Descension (Out of Our Constrictions) (Eremite Records)

Natural Information Society with Evan Parker

Released April 16, 2021

AllMusic Favorite Jazz Albums 2021

Arts Fuse 2021 Jazz Critics Poll Top 30 New Album




Rich in musical associations yet utterly singular in its voice, joyous with an inner tranquility, the music of Natural Information Society is unlike any other being made today. Their sixth album in eleven years for eremite records, descension (Out of Our Constrictions) is the first to be recorded live, featuring a set from London’s Cafe OTO with veteran English free-improv great Evan Parker, & the first to feature just one extended composition. The 75-minute performance, inspired by the galvanizing presence of Parker, is a sustained bacchanalia of collective ecstasy. You could call it their party album.
This was the second time Parker played with NIS. Joshua Abrams: “Both times we played compositions with Evan in mind. I don’t tell Evan anything. He’s a free agent.”
The music is focused & malleable, energized & even-keeled, drawing on concepts of ensemble playing common to musics from many locations & eras without any one specific aesthetic realization completely defining it. 
“The rhythms that Mikel plays are not an exact reference to Chicago house, but that’s in there,” Abrams says. “I like to take a cyclic view of music history, can we take that four-on-the-floor, & consider how it connects to swing-era music? Can we articulate a through line? I dee-jayed for years in Chicago & lessons I learned from playing records for dancing inform how I think about the group’s music. The listener can make connections to aspects of soul music, electronic music, minimalism, traditional folk musics, & other musics of the diaspora as well. It’s about these aspects coming together. I don’t need to mimic something, I need to embody it to get to the spirit, to get to the living thing.”
For jazz fans, the sound of Parker’s soprano & Jason Stein’s bass clarinet might evoke Coltrane & Dolphy, even though they didn’t necessarily set out to do that & they play with complete individuality. Abrams sees a bridge to the historical precedent, too. “Since we first met in the 1990s, one of the things that Evan and I connected on was Coltrane’s music,” he says. “I hoped that we would tap into that sound world intuitively. In this case, I think that level of evocation adds another layer of depth, versus a layer of reference.”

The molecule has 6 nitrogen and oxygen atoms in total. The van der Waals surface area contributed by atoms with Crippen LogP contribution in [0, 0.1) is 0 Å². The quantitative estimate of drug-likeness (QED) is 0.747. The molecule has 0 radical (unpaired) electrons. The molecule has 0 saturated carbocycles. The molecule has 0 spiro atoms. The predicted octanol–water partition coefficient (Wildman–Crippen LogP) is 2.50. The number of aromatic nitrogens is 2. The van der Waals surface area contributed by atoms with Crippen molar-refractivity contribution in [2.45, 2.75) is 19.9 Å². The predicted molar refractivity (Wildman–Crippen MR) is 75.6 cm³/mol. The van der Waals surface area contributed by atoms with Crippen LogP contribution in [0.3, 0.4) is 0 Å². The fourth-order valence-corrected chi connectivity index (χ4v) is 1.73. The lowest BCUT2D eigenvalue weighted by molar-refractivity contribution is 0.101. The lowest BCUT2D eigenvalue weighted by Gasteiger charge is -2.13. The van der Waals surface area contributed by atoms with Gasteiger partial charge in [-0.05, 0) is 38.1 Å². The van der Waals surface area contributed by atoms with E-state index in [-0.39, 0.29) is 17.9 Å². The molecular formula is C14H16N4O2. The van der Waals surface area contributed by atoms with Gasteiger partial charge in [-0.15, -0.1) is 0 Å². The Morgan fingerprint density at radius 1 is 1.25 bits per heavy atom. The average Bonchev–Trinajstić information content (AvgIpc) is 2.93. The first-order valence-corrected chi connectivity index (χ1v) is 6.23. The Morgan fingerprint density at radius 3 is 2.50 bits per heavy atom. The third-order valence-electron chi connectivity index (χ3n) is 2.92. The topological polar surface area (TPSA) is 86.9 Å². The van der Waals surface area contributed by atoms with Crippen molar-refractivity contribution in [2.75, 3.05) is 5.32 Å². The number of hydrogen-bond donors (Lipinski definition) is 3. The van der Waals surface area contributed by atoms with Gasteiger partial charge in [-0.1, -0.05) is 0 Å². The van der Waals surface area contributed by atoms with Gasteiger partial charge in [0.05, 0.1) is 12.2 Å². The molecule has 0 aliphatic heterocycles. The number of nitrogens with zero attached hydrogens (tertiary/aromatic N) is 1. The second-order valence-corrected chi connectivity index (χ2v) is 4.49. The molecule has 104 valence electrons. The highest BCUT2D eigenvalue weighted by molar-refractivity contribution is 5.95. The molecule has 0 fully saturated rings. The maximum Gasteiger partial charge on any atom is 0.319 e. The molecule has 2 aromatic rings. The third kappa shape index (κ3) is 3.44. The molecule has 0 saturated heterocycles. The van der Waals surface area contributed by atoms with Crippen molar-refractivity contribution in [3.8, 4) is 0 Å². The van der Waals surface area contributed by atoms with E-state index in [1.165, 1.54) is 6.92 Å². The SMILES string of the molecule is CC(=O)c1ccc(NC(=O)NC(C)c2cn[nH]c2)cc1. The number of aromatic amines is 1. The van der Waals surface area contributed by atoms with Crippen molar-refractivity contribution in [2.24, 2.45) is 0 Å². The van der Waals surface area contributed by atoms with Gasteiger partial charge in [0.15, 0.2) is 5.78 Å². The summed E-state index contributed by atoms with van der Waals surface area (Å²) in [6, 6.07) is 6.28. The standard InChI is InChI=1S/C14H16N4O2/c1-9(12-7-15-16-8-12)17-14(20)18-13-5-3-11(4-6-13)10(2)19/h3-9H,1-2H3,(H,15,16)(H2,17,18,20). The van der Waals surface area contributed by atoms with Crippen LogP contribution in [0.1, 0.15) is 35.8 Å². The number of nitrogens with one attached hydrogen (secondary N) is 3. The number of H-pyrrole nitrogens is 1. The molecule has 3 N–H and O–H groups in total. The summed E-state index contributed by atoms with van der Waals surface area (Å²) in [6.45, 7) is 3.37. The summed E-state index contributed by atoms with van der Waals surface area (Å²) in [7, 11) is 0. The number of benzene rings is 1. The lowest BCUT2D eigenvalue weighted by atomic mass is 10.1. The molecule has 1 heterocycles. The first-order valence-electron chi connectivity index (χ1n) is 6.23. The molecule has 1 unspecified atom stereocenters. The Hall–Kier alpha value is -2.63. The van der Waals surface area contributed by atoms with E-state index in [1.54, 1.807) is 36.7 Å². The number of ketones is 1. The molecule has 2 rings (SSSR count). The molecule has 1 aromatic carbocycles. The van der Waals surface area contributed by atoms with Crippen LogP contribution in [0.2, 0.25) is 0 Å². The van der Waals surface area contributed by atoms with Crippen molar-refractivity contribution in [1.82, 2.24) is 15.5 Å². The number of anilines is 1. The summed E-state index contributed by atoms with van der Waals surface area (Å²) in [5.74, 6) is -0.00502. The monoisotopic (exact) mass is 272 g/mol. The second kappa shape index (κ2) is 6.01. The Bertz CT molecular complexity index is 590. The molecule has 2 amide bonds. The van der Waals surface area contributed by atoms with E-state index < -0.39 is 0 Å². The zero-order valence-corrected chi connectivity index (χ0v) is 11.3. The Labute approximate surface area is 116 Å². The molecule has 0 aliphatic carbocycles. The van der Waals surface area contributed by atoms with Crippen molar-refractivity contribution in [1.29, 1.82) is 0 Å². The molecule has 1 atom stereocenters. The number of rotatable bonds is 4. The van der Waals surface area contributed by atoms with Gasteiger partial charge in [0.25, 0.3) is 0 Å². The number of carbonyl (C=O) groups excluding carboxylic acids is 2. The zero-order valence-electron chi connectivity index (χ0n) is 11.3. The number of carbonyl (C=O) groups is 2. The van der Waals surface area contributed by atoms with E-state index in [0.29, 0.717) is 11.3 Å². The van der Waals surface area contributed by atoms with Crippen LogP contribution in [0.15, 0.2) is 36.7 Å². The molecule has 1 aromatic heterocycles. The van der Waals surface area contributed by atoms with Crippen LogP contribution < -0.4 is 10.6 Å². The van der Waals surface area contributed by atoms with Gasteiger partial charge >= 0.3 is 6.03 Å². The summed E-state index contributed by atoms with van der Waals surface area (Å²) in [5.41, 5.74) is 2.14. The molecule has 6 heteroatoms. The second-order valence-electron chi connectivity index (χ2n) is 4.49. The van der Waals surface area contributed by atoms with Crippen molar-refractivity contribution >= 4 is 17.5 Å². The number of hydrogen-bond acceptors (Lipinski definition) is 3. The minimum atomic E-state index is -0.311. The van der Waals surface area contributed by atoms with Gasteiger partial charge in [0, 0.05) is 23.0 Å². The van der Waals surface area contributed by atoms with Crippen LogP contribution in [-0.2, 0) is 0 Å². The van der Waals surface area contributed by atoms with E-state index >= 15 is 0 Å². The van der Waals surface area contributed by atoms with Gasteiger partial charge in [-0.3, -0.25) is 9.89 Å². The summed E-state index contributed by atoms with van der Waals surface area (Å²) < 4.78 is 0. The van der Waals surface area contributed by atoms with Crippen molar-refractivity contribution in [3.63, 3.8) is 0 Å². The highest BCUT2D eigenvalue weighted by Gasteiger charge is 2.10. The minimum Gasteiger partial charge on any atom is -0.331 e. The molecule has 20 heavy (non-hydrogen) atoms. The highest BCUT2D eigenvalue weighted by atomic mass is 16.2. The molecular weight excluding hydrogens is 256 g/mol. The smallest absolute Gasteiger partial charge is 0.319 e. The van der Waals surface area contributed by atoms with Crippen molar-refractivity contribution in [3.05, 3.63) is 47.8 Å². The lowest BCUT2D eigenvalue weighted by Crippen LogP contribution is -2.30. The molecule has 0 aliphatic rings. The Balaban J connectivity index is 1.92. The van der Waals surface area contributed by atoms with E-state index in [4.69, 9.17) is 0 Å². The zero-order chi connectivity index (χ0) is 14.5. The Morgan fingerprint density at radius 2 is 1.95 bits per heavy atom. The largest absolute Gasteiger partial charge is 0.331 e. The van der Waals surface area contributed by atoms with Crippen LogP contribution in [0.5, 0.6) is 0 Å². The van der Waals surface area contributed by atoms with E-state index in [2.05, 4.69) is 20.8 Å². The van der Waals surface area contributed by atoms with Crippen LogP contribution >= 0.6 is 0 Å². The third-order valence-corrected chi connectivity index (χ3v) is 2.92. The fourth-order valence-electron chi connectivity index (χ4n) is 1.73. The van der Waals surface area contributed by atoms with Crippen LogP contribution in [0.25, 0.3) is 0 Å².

Indeed, this is a performance in which the connections among the ensemble & the creative tension between improvisation and composition build into a complex mesh of associations & interactions. While the band confines itself to the territory mapped out by Abrams’ composition, they are remarkably attentive & responsive, making adjustments to Parker’s improvisations. When Parker’s intricate patterns of notes interweave with the band, the parts reinforce one another & the music rockets upward. Sometimes, Parker’s lines are cradled by the group’s gentle pulse & an unearthly lyrical balance is struck. 
Drummer Mikel Patrick Avery is locked-in, playing with hellacious long-form discipline, feel & responsiveness. Jason Stein’s animated, vocalized bass clarinet weaves in & out with Lisa Alvarado’s harmonium to state the piece’s thematic material; the pulsing tremolo on the harmonium brings a Spacemen 3 vibe to the party. Abrams ties together melody & rhythm on guimbri, a presence that leads without seeming to. Like his bandmates, he shifts modes of playing frequently, improvising & then returning to the composed structure.
“As specific as the composition is, the goal is to internalize it & mix it up,” Abrams says. “The idea is to get so comfortable that we can make spontaneous changes, find new routes of activity, stasis & byways every gig. It’s like a web we’re spinning. If someone makes a move, we all aim to be aware of it, make room for it. Experiencing & listening is what it’s about, & Evan supercharges that.”

& “supercharged” is the word for this album. With Parker further opening up their music, descension (Out of Our Constrictions) is the sound of Natural Information Society growing both more disciplined and freer, one of the great bands of its time on a deep run. 

Liner notes:

Breath & pulse, an unforgettable strategy for transferring energy between musicians feels more directly related to endurance than typical designations of music. The possibility of a never-ending breath allows for the weaving of complex explorations of tonal possibility between harmonium, guimbri, drum, & horn that leads to non-conventional strategies of harmony & unity. The rhythmic engine further develops the pulse, shifting the sounds from recognizable forms to other worlds of sound development & masterful play. Natural Information Society balances knowledge of historical musics with the possibility of new futures, combing many exploratory cultural idioms that help us remember the heart & low sound and hum through meditative, spiritual new music.